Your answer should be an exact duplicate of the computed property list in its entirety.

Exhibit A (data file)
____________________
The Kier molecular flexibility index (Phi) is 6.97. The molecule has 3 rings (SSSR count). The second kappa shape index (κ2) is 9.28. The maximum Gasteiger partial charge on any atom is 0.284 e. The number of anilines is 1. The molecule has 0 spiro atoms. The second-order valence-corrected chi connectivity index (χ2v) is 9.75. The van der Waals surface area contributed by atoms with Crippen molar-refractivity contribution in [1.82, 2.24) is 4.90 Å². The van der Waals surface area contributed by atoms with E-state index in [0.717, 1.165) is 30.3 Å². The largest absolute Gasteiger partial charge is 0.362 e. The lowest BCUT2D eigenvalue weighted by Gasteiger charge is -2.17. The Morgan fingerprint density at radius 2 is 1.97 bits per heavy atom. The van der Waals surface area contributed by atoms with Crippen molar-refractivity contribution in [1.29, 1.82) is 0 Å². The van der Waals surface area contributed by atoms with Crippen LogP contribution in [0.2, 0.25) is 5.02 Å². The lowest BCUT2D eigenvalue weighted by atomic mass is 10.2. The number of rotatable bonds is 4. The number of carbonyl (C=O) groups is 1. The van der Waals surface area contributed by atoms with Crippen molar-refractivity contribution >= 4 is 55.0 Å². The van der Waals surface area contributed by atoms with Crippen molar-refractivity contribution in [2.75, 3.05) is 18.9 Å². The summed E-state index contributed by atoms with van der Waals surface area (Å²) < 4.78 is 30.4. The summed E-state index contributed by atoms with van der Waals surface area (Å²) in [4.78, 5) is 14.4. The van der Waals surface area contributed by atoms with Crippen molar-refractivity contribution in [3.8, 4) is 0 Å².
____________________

The Kier molecular flexibility index (Phi) is 6.97. The molecule has 3 rings (SSSR count). The second kappa shape index (κ2) is 9.28. The maximum Gasteiger partial charge on any atom is 0.284 e. The number of anilines is 1. The molecule has 0 spiro atoms. The second-order valence-corrected chi connectivity index (χ2v) is 9.75. The van der Waals surface area contributed by atoms with Crippen molar-refractivity contribution in [1.82, 2.24) is 4.90 Å². The van der Waals surface area contributed by atoms with E-state index in [0.717, 1.165) is 30.3 Å². The largest absolute Gasteiger partial charge is 0.362 e. The lowest BCUT2D eigenvalue weighted by Gasteiger charge is -2.17. The Morgan fingerprint density at radius 2 is 1.97 bits per heavy atom. The van der Waals surface area contributed by atoms with Crippen molar-refractivity contribution in [1.29, 1.82) is 0 Å². The van der Waals surface area contributed by atoms with Crippen LogP contribution in [0.2, 0.25) is 5.02 Å². The lowest BCUT2D eigenvalue weighted by atomic mass is 10.2. The number of rotatable bonds is 4. The number of carbonyl (C=O) groups is 1. The van der Waals surface area contributed by atoms with Crippen molar-refractivity contribution >= 4 is 55.0 Å². The van der Waals surface area contributed by atoms with Crippen molar-refractivity contribution in [2.75, 3.05) is 18.9 Å². The summed E-state index contributed by atoms with van der Waals surface area (Å²) < 4.78 is 30.4. The summed E-state index contributed by atoms with van der Waals surface area (Å²) in [4.78, 5) is 14.4. The van der Waals surface area contributed by atoms with Crippen molar-refractivity contribution in [3.8, 4) is 0 Å².